14. 14. Modifying Column Width and Row Height<br />
15. 15. Checking Error Messages (Error Alert button)<br />
16. 16. Using Commas When Entering Values<br />Commas in formulas can be problematic<br />=SUM(2,235+B1) is interpreted as 2+235+B1<br />Rule of thumb: Don’t use commas but rather use styling if you want to display your numbers with commas<br />
17. 17. Formatting Numbers<br />
18. 18. In accounting, the preferred number format is to align values on the decimal point, in a column of dollars values, and to include a dollar sign only in the first entry in the column and for any grand totals. Repeated dollar sign can clutter the worksheet and are often unnecessary.<br />Formatting Dollar Values<br />
19. 19. Inserting and Aligning a Title<br />
20. 20. Inserting Columns and Rows<br />
21. 21. Worksheet after Correcting Formatting Problems<br />
22. 22. Documenting a Worksheet<br />When working in teams, with several groups, or even with different companies, it is advisable to include a title on the worksheet, identify the creation date, worksheet author, and any specific information about the company, and/or project. <br />
23. 23. Creating a Customized Header<br />
24. 24. Correcting Errors in Formulas<br />Print the Worksheet in Two Different Formats<br />Default format (displays values)<br />Format that displays formulas<br />Check Simple Formulas for Accuracy<br />Use Formulas and Cell References Instead of Values<br />Determine Order of Precedence<br />Precision vs. Display<br />Working with Dates (read on your own)<br />Check Accuracy in Formula Updates<br />
25. 25. Print the Worksheet in Two Different Formats<br />
26. 26. Checking Simple Formulas for Accuracy<br />
27. 27. Use Formulas and Cell References Instead of Values<br />Notice cell D13 in the previous image<br />Using cell references is preferable to directly inputting values into a formula. In this example, if the price of the leather changed or the quantity required to make a shoe increases, it would be easy to enter those changes. <br />By using cell references in formulas the calculations will be automatically updated with any changes to that value.<br />
28. 28. DeterminingOrder of Precedence Rules<br />
29. 29. UnderstandingPrecision Versus Display<br />Excel can display values in several different formats without changing the precise value stored in the program<br />
30. 30. Checking Accuracyin Formula Updates<br />
31. 31. Checking Accuracyin Formula Updates<br />
32. 32. Level 1 Summary<br />Locating and correcting common errors in formatting or formulas to make the worksheet readable and functional<br />
33. 33. Level 2 Objectives:Calculating and Comparing Data Using Simple Functions<br />Working with Multiple Worksheets<br />Calculating Totals Using the SUM Function<br />Understand how functions work: syntax, arguments, and algorithms<br />Calculating Quickly with AutoSum<br />Calculating Average, Minimum, and Maximum Values<br />Inserting Rows and the Impact on Formulas (read on your own)<br />Calculate the Number of Values Using the COUNT and COUNTA Functions<br />
34. 34. Working with Multiple Worksheets<br />
35. 35. Functions<br />Functions are predefined formula that performs calculations<br />Structure<br />Function name and open parenthesis mark ‘(‘<br />Arguments (list of inputs in a specific order, separated by commas)<br />Closing parenthesis mark ‘)’<br />Has its own syntax (specifies function name and order of arguments)<br />Behaves according to its algorithm (rules programmed into the function)<br />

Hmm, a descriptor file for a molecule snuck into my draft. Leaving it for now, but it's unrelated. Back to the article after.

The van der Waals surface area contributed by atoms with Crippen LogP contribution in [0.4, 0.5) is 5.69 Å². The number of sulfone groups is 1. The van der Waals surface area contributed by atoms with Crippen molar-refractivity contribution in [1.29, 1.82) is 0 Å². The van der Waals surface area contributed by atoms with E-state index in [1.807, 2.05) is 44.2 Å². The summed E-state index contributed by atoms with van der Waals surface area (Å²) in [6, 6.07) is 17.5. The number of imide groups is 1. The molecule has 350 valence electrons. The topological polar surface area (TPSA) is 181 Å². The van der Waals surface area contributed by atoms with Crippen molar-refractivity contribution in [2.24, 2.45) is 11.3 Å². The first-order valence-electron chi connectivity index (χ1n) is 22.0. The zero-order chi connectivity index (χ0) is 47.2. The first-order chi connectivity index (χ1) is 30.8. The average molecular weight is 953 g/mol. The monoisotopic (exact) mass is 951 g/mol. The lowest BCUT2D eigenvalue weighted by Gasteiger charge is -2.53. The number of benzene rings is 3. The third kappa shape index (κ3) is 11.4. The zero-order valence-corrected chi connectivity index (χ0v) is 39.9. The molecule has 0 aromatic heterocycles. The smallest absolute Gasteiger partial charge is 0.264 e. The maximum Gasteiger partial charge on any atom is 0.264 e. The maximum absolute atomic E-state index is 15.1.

36. 36. Calculating Totals Usingthe SUM Function<br />SUM function<br />Adds a list of values and/or cell ranges<br />
37. 37. Calculating Quickly with AutoSum<br />Excel has an AutoSum feature for quick calculation<br />
38. 38. Common Excel Functions<br />
39. 39. Calculating Average, Minimum, and Maximum Values<br />The AVERAGE function ignores blank cells and cells with text.<br />
40. 40. Calculating Average, Minimum, and Maximum Values<br />
41. 41. Calculating the Number of Values Using COUNT and COUNTA Functions<br />COUNT function ignores blank cells and cells with text;COUNTA function does not ignore text cells.<br />
42. 42. Level 2 Summary<br />Simple functions (SUM, AVERAGE, MIN, MAX, COUNT, COUNTA) and how to use them in formulas<br />Syntax of functions and their underlying algorithms<br />AutoSum tool<br />
43. 43. Level 3 Objectives:Analyzing Cell References When Writing and Copying Formulas<br />Creating a Budget Workbook<br />Organizing the Workbook<br />Understanding Relative Cell Referencing<br />Understanding Absolute and Mixed Cell Referencing<br />Name a Cell or Cell Range<br />Write Formulas with Different Types of Cell Referencing<br />Completing the Budget Wordbook<br />
44. 44. Creating a Budget Workbook<br />Setting up a preliminary budget<br />
45. 45. Organizing the Workbook<br />Inputs and outputs on separate worksheets<br />One worksheet for each quarter with all inputs and outputs for all three pricing alternatives on a single worksheet<br />One worksheet for each pricing alternative with all inputs and outputs for all four quarters on a single worksheet<br />
46. 46. Understanding Relative Cell Referencing<br />Allows use of a “general” formula over and over again, but with a different set of numbers<br />Can also copy formulas using the fill handle<br />
47. 47. Relative Cell Referencing<br />Excel automatically alters the new formula relative to the location of the original formula<br />
48. 48. Understanding Absolute and Mixed Cell Referencing<br />Absolute cell referencing<br />To indicate that a cell reference (both column and row) – or even a part of a cell reference – should remain unchanged when copying<br />Syntax = \$ before column letter, before reference number, or both<br />Mixed cell referencing<br />A cell reference that has only one \$<br />Common when you need to copy a formula both down a column and across a row at the same time<br />
49. 49. Understanding Absolute and Mixed Cell Referencing<br />The formula entered in cell C11 applies absolute and mixed cell referencing<br />
50. 50. Understanding Absolute and Mixed Cell Referencing<br />
51. 51. Other Cell Referencing Techniques<br />Naming a cell or cell range<br />Writing a formula to subtotal the cost of goods sold<br />Writing a formula to calculate selling expense<br />Writing a formula to calculate projected earning<br />
52. 52. Write Formulas with Different Types of Cell Referencing<br />
53. 53. Completing the Budget Worksheet<br />
54. 54. Level 3 Summary<br />Writing and copying formulas<br />Relative, absolute, and mixed cell references<br />
55. 55. Chapter Summary<br />Identifying and correcting common errors in formatting and formulas<br />Calculating and comparing data using simple functions<br />Analyzing cell references when writing and copying formulas<br />